Static typing refers to a feature where variable types are explicitly declared and checked at compile time before the program is run. In statically typed languages, the data types of variables are determined and enforced during the compilation phase rather than at runtime, which is where variable types are checked and resolved when using dynamically typed languages.

Python is traditionally a dynamically typed language, meaning you don't need to declare a variable's data type explicitly. The variable type is determined at runtime based on the value it holds. 

In recent versions of Python, however, there has been a move towards incorporating static typing through tools like "Type Hints." Type Hints allow developers to add type information to their code using annotations voluntarily. Static analysis tools like MyPy can use these hints to catch potential type-related errors before the code is run.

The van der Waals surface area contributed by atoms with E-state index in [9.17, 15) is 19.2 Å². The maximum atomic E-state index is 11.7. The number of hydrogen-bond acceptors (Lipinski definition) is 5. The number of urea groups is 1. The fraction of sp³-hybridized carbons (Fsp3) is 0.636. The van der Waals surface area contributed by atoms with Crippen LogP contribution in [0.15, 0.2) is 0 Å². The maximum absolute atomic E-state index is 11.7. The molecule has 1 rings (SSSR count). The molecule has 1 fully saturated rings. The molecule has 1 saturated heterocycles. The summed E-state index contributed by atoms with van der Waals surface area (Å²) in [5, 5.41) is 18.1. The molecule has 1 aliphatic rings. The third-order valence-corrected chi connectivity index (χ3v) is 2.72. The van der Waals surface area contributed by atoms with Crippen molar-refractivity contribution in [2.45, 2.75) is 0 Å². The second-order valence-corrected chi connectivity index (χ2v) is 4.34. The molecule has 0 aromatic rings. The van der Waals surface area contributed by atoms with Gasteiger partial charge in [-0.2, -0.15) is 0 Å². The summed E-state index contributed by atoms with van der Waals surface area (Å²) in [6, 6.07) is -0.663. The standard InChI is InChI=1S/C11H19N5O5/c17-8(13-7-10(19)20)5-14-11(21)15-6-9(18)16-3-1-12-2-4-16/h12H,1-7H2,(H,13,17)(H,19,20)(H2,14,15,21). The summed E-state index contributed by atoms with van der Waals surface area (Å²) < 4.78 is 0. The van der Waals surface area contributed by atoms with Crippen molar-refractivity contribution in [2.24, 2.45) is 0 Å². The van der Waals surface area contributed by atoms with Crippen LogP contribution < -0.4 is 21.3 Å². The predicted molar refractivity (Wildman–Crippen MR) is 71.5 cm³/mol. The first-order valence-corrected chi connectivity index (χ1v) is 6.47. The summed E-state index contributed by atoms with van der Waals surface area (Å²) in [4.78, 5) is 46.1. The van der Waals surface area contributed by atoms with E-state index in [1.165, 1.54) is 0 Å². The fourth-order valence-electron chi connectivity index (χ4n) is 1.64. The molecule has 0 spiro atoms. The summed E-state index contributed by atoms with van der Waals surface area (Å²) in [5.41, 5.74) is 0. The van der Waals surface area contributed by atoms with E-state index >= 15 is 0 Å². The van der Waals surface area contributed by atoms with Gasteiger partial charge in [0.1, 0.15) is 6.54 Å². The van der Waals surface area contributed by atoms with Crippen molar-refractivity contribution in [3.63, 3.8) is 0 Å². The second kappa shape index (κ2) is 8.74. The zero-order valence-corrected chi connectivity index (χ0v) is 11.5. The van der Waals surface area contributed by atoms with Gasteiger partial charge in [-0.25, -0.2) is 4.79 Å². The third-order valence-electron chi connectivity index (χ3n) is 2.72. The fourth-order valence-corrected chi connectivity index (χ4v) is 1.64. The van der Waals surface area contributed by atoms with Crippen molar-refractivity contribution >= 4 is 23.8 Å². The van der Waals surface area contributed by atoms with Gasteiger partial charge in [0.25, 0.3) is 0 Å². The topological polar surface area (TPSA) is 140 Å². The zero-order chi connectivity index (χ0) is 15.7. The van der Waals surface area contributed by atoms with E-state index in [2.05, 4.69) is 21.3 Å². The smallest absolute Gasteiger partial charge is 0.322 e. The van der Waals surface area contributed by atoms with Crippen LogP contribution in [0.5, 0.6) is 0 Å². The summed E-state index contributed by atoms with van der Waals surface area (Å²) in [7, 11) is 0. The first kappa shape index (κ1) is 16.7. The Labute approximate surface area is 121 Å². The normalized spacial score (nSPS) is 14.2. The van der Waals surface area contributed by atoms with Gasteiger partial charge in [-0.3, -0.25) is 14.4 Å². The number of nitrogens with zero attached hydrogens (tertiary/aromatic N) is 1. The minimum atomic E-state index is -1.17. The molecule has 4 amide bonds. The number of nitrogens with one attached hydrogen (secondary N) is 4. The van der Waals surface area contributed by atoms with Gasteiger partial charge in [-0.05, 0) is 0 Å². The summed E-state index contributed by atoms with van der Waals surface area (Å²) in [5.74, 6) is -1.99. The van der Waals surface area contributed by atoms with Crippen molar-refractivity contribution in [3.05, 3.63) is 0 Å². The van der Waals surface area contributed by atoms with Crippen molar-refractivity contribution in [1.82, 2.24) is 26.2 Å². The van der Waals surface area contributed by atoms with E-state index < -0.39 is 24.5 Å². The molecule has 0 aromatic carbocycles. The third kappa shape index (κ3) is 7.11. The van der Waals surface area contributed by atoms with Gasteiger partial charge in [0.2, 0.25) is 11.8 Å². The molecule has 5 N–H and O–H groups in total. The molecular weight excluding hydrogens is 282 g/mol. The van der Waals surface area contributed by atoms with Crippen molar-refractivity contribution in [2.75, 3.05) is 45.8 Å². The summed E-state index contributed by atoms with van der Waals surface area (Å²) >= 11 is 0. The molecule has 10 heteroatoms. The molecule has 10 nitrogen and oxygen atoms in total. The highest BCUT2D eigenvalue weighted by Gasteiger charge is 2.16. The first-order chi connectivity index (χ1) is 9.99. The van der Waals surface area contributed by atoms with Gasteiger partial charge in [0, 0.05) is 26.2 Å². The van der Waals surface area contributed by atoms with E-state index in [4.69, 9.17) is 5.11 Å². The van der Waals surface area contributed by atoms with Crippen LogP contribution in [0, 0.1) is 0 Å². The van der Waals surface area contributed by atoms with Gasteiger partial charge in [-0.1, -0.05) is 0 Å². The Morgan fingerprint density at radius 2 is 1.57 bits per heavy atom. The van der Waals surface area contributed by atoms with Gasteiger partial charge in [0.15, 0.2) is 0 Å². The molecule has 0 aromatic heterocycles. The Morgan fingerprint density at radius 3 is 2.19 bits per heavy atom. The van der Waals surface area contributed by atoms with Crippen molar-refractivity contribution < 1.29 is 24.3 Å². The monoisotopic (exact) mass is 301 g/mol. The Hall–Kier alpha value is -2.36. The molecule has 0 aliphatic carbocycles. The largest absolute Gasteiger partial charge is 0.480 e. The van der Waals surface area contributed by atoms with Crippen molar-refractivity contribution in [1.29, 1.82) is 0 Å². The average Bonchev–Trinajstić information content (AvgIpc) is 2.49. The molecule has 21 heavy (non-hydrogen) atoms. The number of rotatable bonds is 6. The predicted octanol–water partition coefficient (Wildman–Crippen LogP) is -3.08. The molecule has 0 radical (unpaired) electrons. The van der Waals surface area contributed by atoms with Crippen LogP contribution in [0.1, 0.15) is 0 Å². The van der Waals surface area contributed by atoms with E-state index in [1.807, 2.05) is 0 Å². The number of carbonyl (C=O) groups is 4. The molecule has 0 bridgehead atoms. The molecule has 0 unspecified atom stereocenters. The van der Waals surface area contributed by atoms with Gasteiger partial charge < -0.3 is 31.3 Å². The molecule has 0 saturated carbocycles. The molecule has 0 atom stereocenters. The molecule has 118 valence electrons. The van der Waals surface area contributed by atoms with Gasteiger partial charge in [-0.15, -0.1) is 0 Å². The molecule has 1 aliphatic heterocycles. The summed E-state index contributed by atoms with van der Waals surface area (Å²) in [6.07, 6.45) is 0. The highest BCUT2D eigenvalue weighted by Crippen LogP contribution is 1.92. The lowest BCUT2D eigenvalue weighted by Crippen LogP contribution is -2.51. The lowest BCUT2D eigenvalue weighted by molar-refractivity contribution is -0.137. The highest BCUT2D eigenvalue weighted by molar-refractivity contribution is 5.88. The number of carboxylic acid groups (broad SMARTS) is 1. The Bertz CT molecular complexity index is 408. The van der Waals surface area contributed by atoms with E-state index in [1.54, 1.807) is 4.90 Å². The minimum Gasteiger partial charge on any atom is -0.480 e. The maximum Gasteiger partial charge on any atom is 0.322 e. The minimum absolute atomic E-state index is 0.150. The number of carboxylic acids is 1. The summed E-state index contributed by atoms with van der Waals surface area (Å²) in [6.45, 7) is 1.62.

# Type Hints in Python 3.5+
def add_numbers(a: int, b: int) -> int:
   return ab

result = add_numbers(5, 10)
print(result# Output: 15

MyPy enables you to write statically typed code while verifying the correctness of your types. 


Pylint is a widely used static code analysis tool that checks for coding standards and other coding errors, offering suggestions for improvement. It provides a comprehensive analysis covering various coding rules and potential issues.

Pylint is also easily configurable and extensible, allowing developers to tailor checks to their preferences. It can also be very helpful when refactoring code, enabling you to detect unused and duplicated code easily. 

************* Module example